Pronunciation: [fahn-TEE-nah VAHL-lay D'AOW-stah]
Also called Fontina Val d'Aosta after the Italian valley from which it comes, this is one of Italy's great cheeses. While "fontina" cheeses are produced in Denmark, France, Sweden and the United States, the only genuine Fontina comes from this region. This cow's-milk cheese has a supple, smooth texture that can range from semisoft to semihard. The thin rind varies in color from yellow-gold to reddish brown and the interior from pale to dark yellow with a scattering of small eyes. Fontina's mild, buttery, slightly nutty flavor, and the fact that it melts easily and smoothly, make it perfect for almost any use. The majority of non-Italian fontinas, especially when young, tend to be blander and softer than the Italian original.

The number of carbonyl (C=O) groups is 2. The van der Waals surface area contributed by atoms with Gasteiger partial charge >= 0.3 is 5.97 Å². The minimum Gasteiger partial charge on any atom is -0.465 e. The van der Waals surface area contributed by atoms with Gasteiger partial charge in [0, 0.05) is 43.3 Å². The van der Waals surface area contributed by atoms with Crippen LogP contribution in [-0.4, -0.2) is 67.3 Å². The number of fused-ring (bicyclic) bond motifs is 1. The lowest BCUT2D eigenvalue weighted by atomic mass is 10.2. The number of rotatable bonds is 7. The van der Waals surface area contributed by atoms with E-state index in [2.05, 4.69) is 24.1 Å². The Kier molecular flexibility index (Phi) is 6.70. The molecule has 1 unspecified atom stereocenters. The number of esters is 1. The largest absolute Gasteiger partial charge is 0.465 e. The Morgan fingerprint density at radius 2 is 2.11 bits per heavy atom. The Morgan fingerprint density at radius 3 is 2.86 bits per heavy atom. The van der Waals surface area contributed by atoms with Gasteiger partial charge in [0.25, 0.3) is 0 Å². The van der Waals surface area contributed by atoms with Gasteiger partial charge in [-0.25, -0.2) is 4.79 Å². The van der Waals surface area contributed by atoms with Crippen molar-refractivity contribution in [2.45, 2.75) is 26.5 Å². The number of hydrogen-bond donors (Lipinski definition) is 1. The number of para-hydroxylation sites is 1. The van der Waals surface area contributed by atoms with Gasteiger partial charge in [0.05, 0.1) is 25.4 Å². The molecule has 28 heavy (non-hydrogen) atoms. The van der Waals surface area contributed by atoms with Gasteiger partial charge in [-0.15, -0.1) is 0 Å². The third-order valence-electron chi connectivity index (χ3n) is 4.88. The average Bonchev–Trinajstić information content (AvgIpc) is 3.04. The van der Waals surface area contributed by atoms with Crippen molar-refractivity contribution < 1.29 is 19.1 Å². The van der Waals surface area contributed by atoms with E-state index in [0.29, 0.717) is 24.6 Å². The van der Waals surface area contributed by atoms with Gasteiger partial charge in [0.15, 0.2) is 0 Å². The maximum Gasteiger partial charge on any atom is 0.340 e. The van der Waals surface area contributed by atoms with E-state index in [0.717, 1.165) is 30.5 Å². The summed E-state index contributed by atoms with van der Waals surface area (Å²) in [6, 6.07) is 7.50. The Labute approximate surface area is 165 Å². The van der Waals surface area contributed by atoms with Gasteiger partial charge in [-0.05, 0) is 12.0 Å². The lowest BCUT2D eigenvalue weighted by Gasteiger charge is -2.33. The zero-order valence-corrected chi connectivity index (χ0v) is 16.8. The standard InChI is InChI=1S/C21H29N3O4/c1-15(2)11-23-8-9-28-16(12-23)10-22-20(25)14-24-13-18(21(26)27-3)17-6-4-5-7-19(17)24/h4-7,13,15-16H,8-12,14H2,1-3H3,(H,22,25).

From The Food Lover's Companion, Fourth edition by Sharon Tyler Herbst and Ron Herbst. Copyright © 2007, 2001, 1995, 1990 by Barron's Educational Series, Inc.
Related Recipes From Food Network
- Fontina Risotto with Chicken
- Fontina, Arugula and Prosciutto Pizza - New York Style Pizza
- Fontina Garlic Toasts
- Fontina and Prosciutto Stuffed Pork Chops with Grilled Polenta Squares and Roasted California Grapes
- Fontina Fondue